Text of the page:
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America Walks Into a Bar

New book on America's spirited history



“America, as we know it, was born in a bar.” This is the thesis of a fascinating, informative, well-researched and well-written new book called America Walks into a Bar: A Spirited History of Taverns and Saloons, Speakeasies and Grog Shops, by Christine Sismondo. It’s not just that America was born in a bar, however; it also grew up in a bar, as we discover from reading Sismondo’s book.

From the get-go, bars and taverns have been crucial gathering places for Americans. Sismondo documents the importance of bars to the earliest colonists, writing, “Taverns were absolutely critical for the new settlers’ survival. Establishing a tavern was the first priority—not just the first choice—of every colony.” In Boston, for example, the first official government building wasn’t built until 1658. Until then, “all legal and government proceedings took place in taverns and meeting houses.” Since the earliest days of this country, bars, taverns, saloons, grog shops—whatever you want to call them—have served as centers of political, social and cultural expression, ideas, opinion and organization.

In passages about early American urban centers, Sismondo reminds us that most people lived in small, cramped quarters—tenements, in particular. There was no place to recreate or socialize—no place, really, to think. Thus, bars became a logical neighborhood locale for simply finding a little bit of space. And Sismondo does a great job of detailing the importance of bars, from the mundane to the monumental: John Wilkes Booth plotted his infamous assassination with accomplices in the Surratt Tavern in Clinton, Md. Andrew Jackson met Jean Lafitte in a New Orleans grog shop to plan their defense against the British. The modern-day gay-rights movement was founded largely as a result of the Stonewall Riots, named for the Stonewall Inn where they began.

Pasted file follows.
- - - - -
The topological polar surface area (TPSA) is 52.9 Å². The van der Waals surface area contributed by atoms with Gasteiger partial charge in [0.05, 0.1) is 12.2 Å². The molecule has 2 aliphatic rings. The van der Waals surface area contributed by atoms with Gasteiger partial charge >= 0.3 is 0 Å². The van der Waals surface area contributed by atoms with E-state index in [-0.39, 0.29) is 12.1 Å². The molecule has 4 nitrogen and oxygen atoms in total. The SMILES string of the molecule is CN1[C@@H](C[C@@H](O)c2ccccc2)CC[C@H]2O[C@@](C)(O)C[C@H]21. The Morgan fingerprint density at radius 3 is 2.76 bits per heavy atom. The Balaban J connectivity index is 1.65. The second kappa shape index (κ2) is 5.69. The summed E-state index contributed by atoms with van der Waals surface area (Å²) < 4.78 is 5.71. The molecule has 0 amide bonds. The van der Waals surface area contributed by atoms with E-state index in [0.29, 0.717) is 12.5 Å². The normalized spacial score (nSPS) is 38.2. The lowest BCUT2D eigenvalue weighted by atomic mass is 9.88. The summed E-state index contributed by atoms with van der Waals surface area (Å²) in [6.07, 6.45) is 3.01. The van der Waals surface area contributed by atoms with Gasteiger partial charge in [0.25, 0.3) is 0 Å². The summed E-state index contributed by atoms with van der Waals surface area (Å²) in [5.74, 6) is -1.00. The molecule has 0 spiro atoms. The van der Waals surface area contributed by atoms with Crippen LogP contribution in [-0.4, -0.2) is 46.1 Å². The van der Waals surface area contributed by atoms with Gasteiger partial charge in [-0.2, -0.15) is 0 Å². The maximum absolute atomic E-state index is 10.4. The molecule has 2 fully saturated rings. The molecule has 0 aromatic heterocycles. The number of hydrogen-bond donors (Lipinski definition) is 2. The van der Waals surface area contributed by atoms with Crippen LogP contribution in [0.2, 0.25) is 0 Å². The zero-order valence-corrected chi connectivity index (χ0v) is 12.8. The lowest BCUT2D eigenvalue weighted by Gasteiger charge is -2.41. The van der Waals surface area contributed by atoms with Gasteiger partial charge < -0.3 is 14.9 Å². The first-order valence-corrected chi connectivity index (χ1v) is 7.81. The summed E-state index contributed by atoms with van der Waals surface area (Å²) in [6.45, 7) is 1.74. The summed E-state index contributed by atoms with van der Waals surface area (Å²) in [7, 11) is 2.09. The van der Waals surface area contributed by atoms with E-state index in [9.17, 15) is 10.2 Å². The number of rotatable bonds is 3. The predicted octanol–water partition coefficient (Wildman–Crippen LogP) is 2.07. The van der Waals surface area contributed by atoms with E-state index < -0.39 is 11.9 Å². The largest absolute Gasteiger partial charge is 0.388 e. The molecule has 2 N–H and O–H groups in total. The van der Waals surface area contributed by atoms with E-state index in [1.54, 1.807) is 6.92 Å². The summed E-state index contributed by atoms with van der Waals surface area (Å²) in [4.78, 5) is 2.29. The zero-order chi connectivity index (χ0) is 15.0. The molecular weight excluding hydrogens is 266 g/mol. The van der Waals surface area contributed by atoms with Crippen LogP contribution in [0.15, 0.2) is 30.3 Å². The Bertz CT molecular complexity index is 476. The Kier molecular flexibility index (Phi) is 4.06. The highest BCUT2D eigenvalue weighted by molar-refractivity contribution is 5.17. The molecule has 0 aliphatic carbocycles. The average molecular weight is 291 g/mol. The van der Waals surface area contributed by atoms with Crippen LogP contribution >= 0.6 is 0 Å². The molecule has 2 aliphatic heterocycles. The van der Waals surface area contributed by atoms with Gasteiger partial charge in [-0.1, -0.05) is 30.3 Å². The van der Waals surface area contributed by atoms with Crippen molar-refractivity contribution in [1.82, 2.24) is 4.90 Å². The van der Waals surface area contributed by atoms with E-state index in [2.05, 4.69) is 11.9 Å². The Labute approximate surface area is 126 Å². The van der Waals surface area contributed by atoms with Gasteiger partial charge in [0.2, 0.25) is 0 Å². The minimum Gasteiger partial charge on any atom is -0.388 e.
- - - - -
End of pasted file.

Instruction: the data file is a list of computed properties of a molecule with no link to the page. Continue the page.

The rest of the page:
Even Utah, surprisingly, factors into the rich history of bars and drinking in America. One of the country’s oldest gay bars was in Salt Lake City: the only recently closed Radio City Lounge. Utah was also the site of one of the first places on America’s frontier to call itself a “saloon”—“Brown’s Hole, named for the town in which it was established in Utah in 1822.” And, of course, it was Utah that cast the deciding vote against Prohibition, in 1933, after which President Franklin Roosevelt immediately issued a repeal proclamation.

While today we may think of bars as places to forget our troubles, meet interesting strangers, gather socially or just get sloshed, Sismondo reminds us that bars in America have always been the place where political and social movements were hatched—from revolutionaries, anarchists and labor movements to civil and the aforementioned gay-rights movements. The freedom to associate—one of the underpinnings of our democracy—has been exercised in no other place more than in bars. They’ve been an essential institution of American life for as long as there has been a place called America.

Don’t get the idea, though, that America Walks into a Bar is all heavy history. There is a lot of wit and humor in the author’s writing. And for those of us who reside in Utah, you might be comforted to know that there have been liquor laws, policies and regulations across the country that would make your heads spin just as much as the present-day Zion curtain. For example, there was much controversy in mid-17th-century Massachusetts surrounding the practice of toasting to a drinking companion’s health, since one toast inevitably led to a reciprocal one, and so on and so on, resulting in inebriated parties. Legislation against “healthing” soon followed. That’s just one of the countless captivating tidbits in this fine cocktail of America’s drinking history.

By Christine Sismondo
Oxford University Press, 2011
336 pages, $24.95 hardcover